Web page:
Any company that does development work should have a specific development architecture that provides guidance into various aspects of the development process. If every development team works in a vacuum without overall guidance, they can make some bad decisions—decisions that could be bad for the development team itself or that are less than efficient for the company as a whole.
Previously, I explained how a development architecture, in general, can be used to provide guidance on the proper development life cycle approach to use for a project. Once the life cycle is chosen, the architecture can define the actual process used to build an application using that life cycle. In this article, I'll look at the other two aspects of development architecture—determining the appropriate technical model for an application, and the categorization and rationalization of the existing application portfolio.
Defining the technical models
Remember that one of the purposes of architecture is to provide guidance to decision making. When an application is being built, there are many decisions to be made—one of the most important is the overall technical design. The technical design is created after business requirements are generated, but before the detailed design and coding work begins.
If you look at all of the various applications today, you can start to categorize them into application types, or models. Let’s think about a large company that has over 200 separate applications. Regardless of the specific type of application and the type of data that is processed, you should notice a handful of application types. This might include Web applications, data warehouse applications, decision support applications, transaction processing applications, and reporting applications. You will also notice that certain types of models work better for certain categories of business requirements.
For instance, you might see that a Web application is better for external customers to order products from you. On the other hand, if you have an accounts receivable system processing 50,000 transactions a day, a Web application might not be the right one. Likewise, business requirements that call for the storage and retrieval of millions of customer order records might point out the need for a data warehouse application, rather than a traditional client-server application using normal database processing.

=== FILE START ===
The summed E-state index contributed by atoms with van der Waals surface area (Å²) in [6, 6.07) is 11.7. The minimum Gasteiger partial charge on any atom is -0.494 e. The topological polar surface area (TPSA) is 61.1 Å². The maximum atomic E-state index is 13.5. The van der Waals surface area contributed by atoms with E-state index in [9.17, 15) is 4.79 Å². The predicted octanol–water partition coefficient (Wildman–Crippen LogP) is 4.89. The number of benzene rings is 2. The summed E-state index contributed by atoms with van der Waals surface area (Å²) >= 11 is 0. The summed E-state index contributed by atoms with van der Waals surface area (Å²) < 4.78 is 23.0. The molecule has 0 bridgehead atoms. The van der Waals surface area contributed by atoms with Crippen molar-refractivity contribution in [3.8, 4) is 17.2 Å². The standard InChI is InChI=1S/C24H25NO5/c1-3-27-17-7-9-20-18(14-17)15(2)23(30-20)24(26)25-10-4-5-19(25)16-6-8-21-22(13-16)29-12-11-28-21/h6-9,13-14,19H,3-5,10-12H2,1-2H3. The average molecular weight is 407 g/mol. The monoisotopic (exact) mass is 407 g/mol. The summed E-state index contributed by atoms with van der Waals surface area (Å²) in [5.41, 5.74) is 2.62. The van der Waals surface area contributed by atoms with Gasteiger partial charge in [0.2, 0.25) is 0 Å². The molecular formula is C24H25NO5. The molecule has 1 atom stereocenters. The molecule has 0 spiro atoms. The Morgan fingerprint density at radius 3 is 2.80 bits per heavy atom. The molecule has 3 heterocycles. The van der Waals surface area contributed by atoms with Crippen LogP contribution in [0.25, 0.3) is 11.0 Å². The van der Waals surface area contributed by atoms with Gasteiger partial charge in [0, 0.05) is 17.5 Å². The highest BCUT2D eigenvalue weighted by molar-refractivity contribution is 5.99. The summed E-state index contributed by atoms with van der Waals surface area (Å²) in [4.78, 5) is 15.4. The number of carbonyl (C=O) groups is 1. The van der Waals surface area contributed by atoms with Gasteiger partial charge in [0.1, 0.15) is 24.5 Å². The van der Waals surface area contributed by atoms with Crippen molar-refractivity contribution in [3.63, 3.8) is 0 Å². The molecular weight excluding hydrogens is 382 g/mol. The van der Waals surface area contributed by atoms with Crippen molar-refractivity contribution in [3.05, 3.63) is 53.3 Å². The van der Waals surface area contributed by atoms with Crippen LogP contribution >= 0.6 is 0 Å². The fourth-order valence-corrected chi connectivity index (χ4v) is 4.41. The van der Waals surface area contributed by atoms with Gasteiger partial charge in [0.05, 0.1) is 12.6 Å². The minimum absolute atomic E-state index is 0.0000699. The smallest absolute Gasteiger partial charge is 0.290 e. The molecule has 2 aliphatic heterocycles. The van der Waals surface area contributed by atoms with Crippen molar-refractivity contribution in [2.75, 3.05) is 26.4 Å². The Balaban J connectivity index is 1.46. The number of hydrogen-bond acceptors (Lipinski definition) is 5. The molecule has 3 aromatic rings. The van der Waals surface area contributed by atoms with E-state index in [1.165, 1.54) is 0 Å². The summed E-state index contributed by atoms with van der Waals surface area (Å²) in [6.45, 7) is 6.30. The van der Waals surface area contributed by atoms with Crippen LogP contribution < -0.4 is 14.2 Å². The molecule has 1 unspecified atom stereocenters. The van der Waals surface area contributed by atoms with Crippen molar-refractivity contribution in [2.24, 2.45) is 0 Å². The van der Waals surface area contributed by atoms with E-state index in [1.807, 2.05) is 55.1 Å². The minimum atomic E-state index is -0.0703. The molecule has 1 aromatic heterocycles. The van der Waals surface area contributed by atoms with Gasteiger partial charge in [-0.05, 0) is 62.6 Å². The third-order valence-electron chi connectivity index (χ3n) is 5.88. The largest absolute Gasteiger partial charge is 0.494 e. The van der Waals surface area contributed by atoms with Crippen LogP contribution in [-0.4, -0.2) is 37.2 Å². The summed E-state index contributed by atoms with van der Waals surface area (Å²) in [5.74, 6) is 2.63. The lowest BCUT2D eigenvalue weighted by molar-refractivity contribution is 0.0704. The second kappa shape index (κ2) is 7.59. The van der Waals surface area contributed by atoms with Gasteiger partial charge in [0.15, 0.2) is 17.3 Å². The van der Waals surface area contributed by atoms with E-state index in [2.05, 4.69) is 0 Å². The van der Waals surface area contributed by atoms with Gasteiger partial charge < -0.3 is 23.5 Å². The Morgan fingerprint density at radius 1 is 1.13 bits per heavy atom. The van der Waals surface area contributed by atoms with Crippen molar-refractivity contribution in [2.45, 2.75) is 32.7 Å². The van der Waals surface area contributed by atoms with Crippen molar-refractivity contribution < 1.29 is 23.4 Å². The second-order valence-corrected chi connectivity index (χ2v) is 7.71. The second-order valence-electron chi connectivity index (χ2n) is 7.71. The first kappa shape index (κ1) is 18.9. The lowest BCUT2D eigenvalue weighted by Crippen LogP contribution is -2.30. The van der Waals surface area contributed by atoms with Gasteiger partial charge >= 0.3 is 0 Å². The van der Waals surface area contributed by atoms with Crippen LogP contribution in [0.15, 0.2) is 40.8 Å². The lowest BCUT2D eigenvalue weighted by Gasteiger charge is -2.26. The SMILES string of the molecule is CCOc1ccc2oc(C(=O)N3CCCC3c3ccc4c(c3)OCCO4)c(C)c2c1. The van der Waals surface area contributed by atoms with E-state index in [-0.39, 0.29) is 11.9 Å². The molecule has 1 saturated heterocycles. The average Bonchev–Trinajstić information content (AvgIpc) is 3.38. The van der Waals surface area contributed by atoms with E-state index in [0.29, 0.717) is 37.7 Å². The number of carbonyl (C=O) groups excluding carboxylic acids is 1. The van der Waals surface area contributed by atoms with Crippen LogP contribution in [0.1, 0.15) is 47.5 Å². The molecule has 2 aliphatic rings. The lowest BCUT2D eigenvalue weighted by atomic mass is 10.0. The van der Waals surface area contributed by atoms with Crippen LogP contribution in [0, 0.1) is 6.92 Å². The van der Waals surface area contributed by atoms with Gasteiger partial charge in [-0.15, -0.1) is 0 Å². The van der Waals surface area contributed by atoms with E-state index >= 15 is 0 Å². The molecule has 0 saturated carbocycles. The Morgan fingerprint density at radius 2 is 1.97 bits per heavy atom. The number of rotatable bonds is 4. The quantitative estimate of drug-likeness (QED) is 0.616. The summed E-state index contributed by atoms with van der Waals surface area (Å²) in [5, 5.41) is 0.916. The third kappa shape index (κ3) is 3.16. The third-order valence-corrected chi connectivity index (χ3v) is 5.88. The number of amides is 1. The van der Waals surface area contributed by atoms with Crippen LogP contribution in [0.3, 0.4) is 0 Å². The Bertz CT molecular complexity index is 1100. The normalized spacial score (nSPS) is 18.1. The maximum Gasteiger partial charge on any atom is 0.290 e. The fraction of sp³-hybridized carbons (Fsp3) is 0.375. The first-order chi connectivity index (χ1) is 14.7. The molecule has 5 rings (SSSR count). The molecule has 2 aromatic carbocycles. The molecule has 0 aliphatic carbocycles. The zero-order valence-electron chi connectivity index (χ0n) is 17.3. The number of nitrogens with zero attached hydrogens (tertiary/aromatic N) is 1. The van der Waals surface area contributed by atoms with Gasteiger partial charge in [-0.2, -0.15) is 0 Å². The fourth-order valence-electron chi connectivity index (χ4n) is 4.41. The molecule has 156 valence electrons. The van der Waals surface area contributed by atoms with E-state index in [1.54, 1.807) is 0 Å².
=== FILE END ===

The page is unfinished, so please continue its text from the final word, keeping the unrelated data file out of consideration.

You don’t want to be in a position where you have chosen the wrong platform and software. Many times you won’t realize this until you start to do heavy systems testing, or worse, when the application goes live. That is way too late to have to rework fundamental technical design decisions. Development architecture can help by providing guidance as to the type of application that should be built, based on the business requirements.
Rationalizing the existing application portfolio
The third feature of development architecture is to understand and categorize what you already have. It might be surprising to know how many companies really don’t have a high-level picture of every application in their company. It should not be a surprise then that companies end up redeveloping similar software multiple times.
A few years ago, I worked at a large beverage company. We had just gone through a major reorganization in the IT development organization. In the past, we had been organized based on the various business units—finance, marketing, sales, etc. But after the reorganization, for the first time we were organized by business function. The difference in organization structure highlighted major redundancies in our business application portfolio. This organization allowed us to see that we had three major manufacturing systems in use. We also had multiple financial systems, marketing systems, and sales systems. Each sales system was unique to a particular business unit and the type of products they sold. From all accounts, this was a very inefficient use of company resources.